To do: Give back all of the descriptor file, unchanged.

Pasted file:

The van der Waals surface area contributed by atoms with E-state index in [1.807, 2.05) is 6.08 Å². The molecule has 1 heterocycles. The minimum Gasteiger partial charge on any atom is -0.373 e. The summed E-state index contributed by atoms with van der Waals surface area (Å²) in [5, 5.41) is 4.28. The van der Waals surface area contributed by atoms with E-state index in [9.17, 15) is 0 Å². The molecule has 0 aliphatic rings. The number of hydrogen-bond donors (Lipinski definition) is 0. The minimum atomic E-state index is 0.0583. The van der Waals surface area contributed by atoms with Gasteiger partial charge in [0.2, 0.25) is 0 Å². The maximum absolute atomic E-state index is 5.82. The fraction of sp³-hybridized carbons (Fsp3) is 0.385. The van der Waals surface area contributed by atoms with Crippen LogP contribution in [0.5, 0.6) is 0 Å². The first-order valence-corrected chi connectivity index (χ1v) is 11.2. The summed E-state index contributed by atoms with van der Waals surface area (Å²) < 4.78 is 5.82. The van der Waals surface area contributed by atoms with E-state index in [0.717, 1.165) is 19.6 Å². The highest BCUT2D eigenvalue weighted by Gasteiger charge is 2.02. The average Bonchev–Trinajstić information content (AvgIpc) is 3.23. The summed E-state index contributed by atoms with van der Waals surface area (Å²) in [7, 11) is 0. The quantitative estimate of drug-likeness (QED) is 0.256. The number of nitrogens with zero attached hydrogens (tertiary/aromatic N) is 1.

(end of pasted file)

The van der Waals surface area contributed by atoms with E-state index in [1.807, 2.05) is 6.08 Å². The molecule has 1 heterocycles. The minimum Gasteiger partial charge on any atom is -0.373 e. The summed E-state index contributed by atoms with van der Waals surface area (Å²) in [5, 5.41) is 4.28. The van der Waals surface area contributed by atoms with E-state index in [9.17, 15) is 0 Å². The molecule has 0 aliphatic rings. The number of hydrogen-bond donors (Lipinski definition) is 0. The minimum atomic E-state index is 0.0583. The van der Waals surface area contributed by atoms with Gasteiger partial charge in [0.2, 0.25) is 0 Å². The maximum absolute atomic E-state index is 5.82. The fraction of sp³-hybridized carbons (Fsp3) is 0.385. The van der Waals surface area contributed by atoms with Crippen LogP contribution in [0.5, 0.6) is 0 Å². The first-order valence-corrected chi connectivity index (χ1v) is 11.2. The summed E-state index contributed by atoms with van der Waals surface area (Å²) < 4.78 is 5.82. The van der Waals surface area contributed by atoms with E-state index in [0.717, 1.165) is 19.6 Å². The highest BCUT2D eigenvalue weighted by Gasteiger charge is 2.02. The average Bonchev–Trinajstić information content (AvgIpc) is 3.23. The summed E-state index contributed by atoms with van der Waals surface area (Å²) in [7, 11) is 0. The quantitative estimate of drug-likeness (QED) is 0.256. The number of nitrogens with zero attached hydrogens (tertiary/aromatic N) is 1.